Platelet (Thrombocyte):
Cell fragments (cells with no DNA) in the blood which cause clotting and help to control bleeding

Platelet Count:
The measurement of the number of platelets in the blood

Pleura:
Two thin membranes that surround the lung and line the chest cavity and protects and cushions the lung; the space between is called the pleural space, which contains fluid

Pleural Effusion:
The collection of excess fluid in the pleural space

Pleurodesis:
A procedure that prevents recurrence of pleural effusion by draining the fluid and sticking the membranes of the pleural space together

Pneumonectomy:
The surgical removal of one lung

Pneumonia:
A respiratory condition that involves inflammation of the lung

Poorly Differentiated Cells:
Lack the structure and function of normal cells and grow uncontrollably; poorly differentiated cells grow faster than differentiated ones but not as fast as those that are undifferentiated

Port:
Used to deliver chemotherapy, ports are placed and left in the skin to protect the veins and prevent repeated needle sticks

Positron Emission Tomography (PET Scan):
A type of imaging scan that is used to tell if lung cancer has spread to other parts of the body

Precancerous/Premalignant:
An early cellular change that may develop into cancer

Primary Tumor:
The original tumor, at the site the cancer began

Prognosis:
A prediction of the probable course and outcome of a disease; based on averages calculated form a large population

Progression:
The process of spreading or becoming more severe

Prophylactic:
Guarding against or preventing disease

Prophylactic Cranial Irradiation (PCI):
Radiation to the brain, done at a lower dose than those used for treatment, used after successful treatment of small cell lung cancer to try to prevent the disease from spreading to the brain

Protocol:
A detailed plan of treatment or procedure

Psychosocial Support:
Support designed to meet emotional, psychological, and social needs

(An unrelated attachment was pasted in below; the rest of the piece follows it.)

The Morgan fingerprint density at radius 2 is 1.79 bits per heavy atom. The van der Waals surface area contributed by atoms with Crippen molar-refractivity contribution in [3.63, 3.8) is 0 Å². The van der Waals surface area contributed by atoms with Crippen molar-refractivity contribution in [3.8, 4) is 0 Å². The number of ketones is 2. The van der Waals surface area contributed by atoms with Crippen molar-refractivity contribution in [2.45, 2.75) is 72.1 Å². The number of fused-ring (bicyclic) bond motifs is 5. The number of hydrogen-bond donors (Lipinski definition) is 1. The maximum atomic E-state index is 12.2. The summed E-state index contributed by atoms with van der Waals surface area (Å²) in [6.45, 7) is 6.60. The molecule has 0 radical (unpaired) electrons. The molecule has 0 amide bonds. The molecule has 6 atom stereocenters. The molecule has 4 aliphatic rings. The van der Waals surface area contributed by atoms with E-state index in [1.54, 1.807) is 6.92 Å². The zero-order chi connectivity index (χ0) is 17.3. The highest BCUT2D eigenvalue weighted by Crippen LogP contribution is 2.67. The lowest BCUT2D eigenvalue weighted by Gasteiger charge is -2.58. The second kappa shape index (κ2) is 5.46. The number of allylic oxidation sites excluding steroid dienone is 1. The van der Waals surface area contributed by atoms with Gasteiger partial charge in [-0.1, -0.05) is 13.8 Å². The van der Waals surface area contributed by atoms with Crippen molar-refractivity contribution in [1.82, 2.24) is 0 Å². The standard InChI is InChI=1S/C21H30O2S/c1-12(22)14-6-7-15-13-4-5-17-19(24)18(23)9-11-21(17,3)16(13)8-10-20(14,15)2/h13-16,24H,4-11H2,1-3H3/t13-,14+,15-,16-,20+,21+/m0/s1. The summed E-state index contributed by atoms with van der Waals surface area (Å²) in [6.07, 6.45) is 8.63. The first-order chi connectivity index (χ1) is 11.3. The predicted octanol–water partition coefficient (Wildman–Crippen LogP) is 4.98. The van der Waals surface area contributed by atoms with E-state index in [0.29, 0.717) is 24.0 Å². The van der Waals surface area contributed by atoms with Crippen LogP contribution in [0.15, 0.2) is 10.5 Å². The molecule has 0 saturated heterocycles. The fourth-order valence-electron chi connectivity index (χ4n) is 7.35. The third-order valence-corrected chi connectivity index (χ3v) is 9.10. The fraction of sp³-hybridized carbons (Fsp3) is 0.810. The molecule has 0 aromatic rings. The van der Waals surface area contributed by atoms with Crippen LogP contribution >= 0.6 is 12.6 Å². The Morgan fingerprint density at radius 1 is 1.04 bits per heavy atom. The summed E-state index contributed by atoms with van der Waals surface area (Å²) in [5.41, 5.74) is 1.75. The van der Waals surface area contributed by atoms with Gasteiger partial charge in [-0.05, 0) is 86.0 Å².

Pulmonary:
Relating to the lungs

Pulmonary Embolism:
A blood clot that travels to the lungs, causing a full or partial blockage of one or both pulmonary arteries

Pulmonologist:
A doctor specializing in the diagnosis and treatment of lung diseases

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Q

Quality of Life:
Relates to the general ability to perform daily living tasks and to enjoy life

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R

Radiation:
Energy carried by waves or a stream of particles

Radiation Field:
The part of the body that receives radiation

Radiation Oncologist:
A physician who specializes in radiation therapy for treatment of cancer

Radiation Surgery:
A type of therapy that delivers a single high dose of radiation directly to the tumor, sparing the healthy tissue from the effects of the radiation; also known as radiosurgery, stereotactic body radiation therapy, and stereotactic external beam irradiation

Radiation Therapy:
A type of treatment that uses high-energy radiation to shrink tumors and kill cancer cells

Radiologist:
A physician with training in reading diagnostic radiological tests and performing radiological treatments

Radiosensitization:
The use of drugs that make tumor cells more sensitive to the effects of radiation therapy Randomized Clinical Trial:
Trial design in which participants are assigned by chance to a group for study

Radon:
An invisible, tasteless, radioactive gas that occurs naturally in soil and rocks, exposure to which is a risk factor for lung cancer

Recurrence:
When cancer returns

Recurrent Cancer:
Cancer that has come back after treatment; may occur in the original site or it may return elsewhere in the body

Red Blood Cell (RBC):
A type of blood cell that carries oxygen to the cells of the body and removes carbon dioxide

Red Blood Cell Count:
The measurement of the number of red blood cells present in the blood

Refractory Cancer:
Cancer that does not respond or stops responding to treatment

Regimen:
The plan that outlines the dosage, schedule and duration of treatment

Regional Involvement:
The spread of cancer from its original site to nearby surrounding areas

Remission:
The complete disappearance of cancer cells and symptoms; does not always mean the patient has been cured

Resectable (Operable):
Able to be surgically removed

Resection:
Surgical removal

Respiration:
The exchange of oxygen and carbon dioxide between the atmosphere and the cells of the body

Risk Factor:
Any factor that may increase a person’s chances for developing a disease

Risk Reduction:
Techniques used to reduce the chances of developing a disease

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S

Screening:
Checking for disease before there are symptoms

Second-Line Therapy:
Treatment used after initial treatment

Secondary Tumor (Secondary cancer):
A tumor that develops as a result of metastases or spread beyond the original cancer

Segmental Resection:
The surgical removal of a segment or wedge of lung tissue

Side Effect:
A secondary effect caused by treatment

Small Cell Lung Cancer:
One of the two main categories of lung cancer; faster growing than non-small cell lung cancer

Small Molecule Drugs: